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Frozen shoulder, also known as “adhesive capsulitis”, is a restrictive condition that can be painful and frequently affects abduction and external rotation of the shoulder joint. 
It affects more women than men, and usually occurs between the ages of 40 and 65.  In the past, it was thought to be a degenerative condition, but since it is rarely found in those over 70 years of age, this theory has been dismissed. 


Etiology

Theories include:

Intrinsic factors: such as musculoskeletal trauma, dislocations, rotator cuff tendinitis or im-pingement syndrome.
Extrinsic factors:  including myocardial infarctions, chronic bronchitis, breast surgery.
Postural dysfunction such as hyperkyphosis
Disuse following an injury which has lead to the shoulder being immobilized.
Systemic diseases - such as thyroid dysfunction and diabetes.


Signs and symptoms

There are three stages to the condition, acute, subacute and chronic, lasting up to a couple of years or more. 

Acute  is also referred to as the “first stage”, or “freezing phase” as well as the “painful stage”, it can last anywhere from two to nine months. 
The onset of pain is gradual, it might occur after an insidious occasion such as a minor pull of the shoulder, i.e. reaching for something in the back seat of a car. 
There might be muscle guarding with movement but resisted movements are usually pain free.
Stiffness is progressive, and muscle spasms may be present in the rotator cuff muscles. 
One of the more distinct features is the pain is more severe at night, the person cannot sleep on the affected side and pain is present around the outer regions of shoulder including the deltoid area.

Subacute or the “second stage”, “frozen phase”, or “stiffening phase” is a point at which the pain diminishes but patients increasingly complain about limited range of movement (ROM) i.e. the inability to comb ones hair, or fasten a bra. This stage can last from four to twelve months.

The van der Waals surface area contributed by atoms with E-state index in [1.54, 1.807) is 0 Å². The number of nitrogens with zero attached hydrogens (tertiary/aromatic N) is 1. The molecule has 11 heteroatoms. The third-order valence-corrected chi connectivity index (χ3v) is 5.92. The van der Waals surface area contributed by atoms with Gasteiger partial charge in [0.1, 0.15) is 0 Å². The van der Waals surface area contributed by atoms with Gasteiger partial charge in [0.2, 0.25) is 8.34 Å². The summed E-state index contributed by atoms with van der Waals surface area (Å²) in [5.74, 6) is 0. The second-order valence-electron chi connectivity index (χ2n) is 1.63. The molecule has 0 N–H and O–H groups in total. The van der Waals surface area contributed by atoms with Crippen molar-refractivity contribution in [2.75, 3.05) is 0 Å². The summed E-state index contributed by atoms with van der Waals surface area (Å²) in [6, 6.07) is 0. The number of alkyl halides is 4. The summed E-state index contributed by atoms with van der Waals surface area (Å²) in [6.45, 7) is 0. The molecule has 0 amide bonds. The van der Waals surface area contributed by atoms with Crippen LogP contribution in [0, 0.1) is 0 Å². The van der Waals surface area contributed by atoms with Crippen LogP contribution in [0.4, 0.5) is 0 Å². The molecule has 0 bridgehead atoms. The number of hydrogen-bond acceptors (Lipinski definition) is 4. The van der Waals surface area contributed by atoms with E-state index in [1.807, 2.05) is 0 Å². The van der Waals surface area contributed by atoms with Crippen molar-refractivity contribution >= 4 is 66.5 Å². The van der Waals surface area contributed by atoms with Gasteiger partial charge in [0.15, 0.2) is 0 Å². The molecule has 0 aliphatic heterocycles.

Chronic the “third stage”, or the “thawing phase” or “resolution phase”, the patient has re-stricted range of movement but very little pain.
The whole process from stage one to three is said to take up to two years to resolve, or that the length of time for this final stage to resolve corresponds to the length of the two painful stages. 

Management

Treatment other than massage could entail physiotherapy, medication, surgery, acupuncture, osteopathy, joint mobilization and exercise. Remedial massage objectives can be divided into the three stages.  As a therapist, you may choose to use all of these techniques in one session or spread them across several  treatments.

Acute:

Reducing pain by applying relaxation massage using effleurage and pettrissage to decrease the sympathetic nervous system from firing continuously.  Trigger point therapy, NMT, is particularly effective at this stage. Sometimes the client can only tolerate the light touch of your hand resting on the affected, so do not rush.